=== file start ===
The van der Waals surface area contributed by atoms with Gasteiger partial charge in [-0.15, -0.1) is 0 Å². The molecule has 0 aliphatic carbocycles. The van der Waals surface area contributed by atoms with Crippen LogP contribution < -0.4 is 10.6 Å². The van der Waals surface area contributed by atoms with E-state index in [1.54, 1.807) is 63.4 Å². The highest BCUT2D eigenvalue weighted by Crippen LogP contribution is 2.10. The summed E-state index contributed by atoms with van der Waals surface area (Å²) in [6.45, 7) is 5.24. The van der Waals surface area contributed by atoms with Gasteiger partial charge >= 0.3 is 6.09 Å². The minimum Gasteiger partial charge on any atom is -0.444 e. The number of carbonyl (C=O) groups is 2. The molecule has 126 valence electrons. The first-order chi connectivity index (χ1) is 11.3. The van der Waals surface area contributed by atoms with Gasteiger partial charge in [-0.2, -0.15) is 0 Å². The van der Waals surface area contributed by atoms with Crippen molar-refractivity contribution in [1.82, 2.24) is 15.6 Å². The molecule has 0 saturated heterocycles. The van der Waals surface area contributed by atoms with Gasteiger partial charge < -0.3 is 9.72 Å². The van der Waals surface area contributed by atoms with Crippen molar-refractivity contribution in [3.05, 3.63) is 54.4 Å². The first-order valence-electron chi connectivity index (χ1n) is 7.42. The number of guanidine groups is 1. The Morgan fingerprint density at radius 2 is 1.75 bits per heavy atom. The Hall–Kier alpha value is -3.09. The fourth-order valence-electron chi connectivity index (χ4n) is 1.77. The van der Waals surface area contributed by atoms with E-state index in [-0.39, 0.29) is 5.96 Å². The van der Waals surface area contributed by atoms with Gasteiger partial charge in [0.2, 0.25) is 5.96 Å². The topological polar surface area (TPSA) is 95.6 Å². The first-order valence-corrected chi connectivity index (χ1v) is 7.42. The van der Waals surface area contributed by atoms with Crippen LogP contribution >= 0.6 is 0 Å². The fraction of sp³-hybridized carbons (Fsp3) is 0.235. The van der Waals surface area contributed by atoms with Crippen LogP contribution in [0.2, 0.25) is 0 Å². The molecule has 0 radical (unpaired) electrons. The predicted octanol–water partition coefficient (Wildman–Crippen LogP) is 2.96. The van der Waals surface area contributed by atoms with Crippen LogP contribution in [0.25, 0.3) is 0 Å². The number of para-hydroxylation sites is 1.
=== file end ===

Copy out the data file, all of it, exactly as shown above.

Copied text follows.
The van der Waals surface area contributed by atoms with Gasteiger partial charge in [-0.15, -0.1) is 0 Å². The molecule has 0 aliphatic carbocycles. The van der Waals surface area contributed by atoms with Crippen LogP contribution < -0.4 is 10.6 Å². The van der Waals surface area contributed by atoms with E-state index in [1.54, 1.807) is 63.4 Å². The highest BCUT2D eigenvalue weighted by Crippen LogP contribution is 2.10. The summed E-state index contributed by atoms with van der Waals surface area (Å²) in [6.45, 7) is 5.24. The van der Waals surface area contributed by atoms with Gasteiger partial charge >= 0.3 is 6.09 Å². The minimum Gasteiger partial charge on any atom is -0.444 e. The number of carbonyl (C=O) groups is 2. The molecule has 126 valence electrons. The first-order chi connectivity index (χ1) is 11.3. The van der Waals surface area contributed by atoms with Gasteiger partial charge in [-0.2, -0.15) is 0 Å². The van der Waals surface area contributed by atoms with Crippen molar-refractivity contribution in [1.82, 2.24) is 15.6 Å². The molecule has 0 saturated heterocycles. The van der Waals surface area contributed by atoms with Gasteiger partial charge < -0.3 is 9.72 Å². The van der Waals surface area contributed by atoms with Crippen molar-refractivity contribution in [3.05, 3.63) is 54.4 Å². The first-order valence-electron chi connectivity index (χ1n) is 7.42. The number of guanidine groups is 1. The Morgan fingerprint density at radius 2 is 1.75 bits per heavy atom. The Hall–Kier alpha value is -3.09. The fourth-order valence-electron chi connectivity index (χ4n) is 1.77. The van der Waals surface area contributed by atoms with E-state index in [-0.39, 0.29) is 5.96 Å². The van der Waals surface area contributed by atoms with Gasteiger partial charge in [0.2, 0.25) is 5.96 Å². The topological polar surface area (TPSA) is 95.6 Å². The first-order valence-corrected chi connectivity index (χ1v) is 7.42. The van der Waals surface area contributed by atoms with Crippen LogP contribution >= 0.6 is 0 Å². The fraction of sp³-hybridized carbons (Fsp3) is 0.235. The van der Waals surface area contributed by atoms with Crippen LogP contribution in [0.2, 0.25) is 0 Å². The molecule has 0 radical (unpaired) electrons. The predicted octanol–water partition coefficient (Wildman–Crippen LogP) is 2.96. The van der Waals surface area contributed by atoms with Crippen LogP contribution in [0.25, 0.3) is 0 Å². The number of para-hydroxylation sites is 1.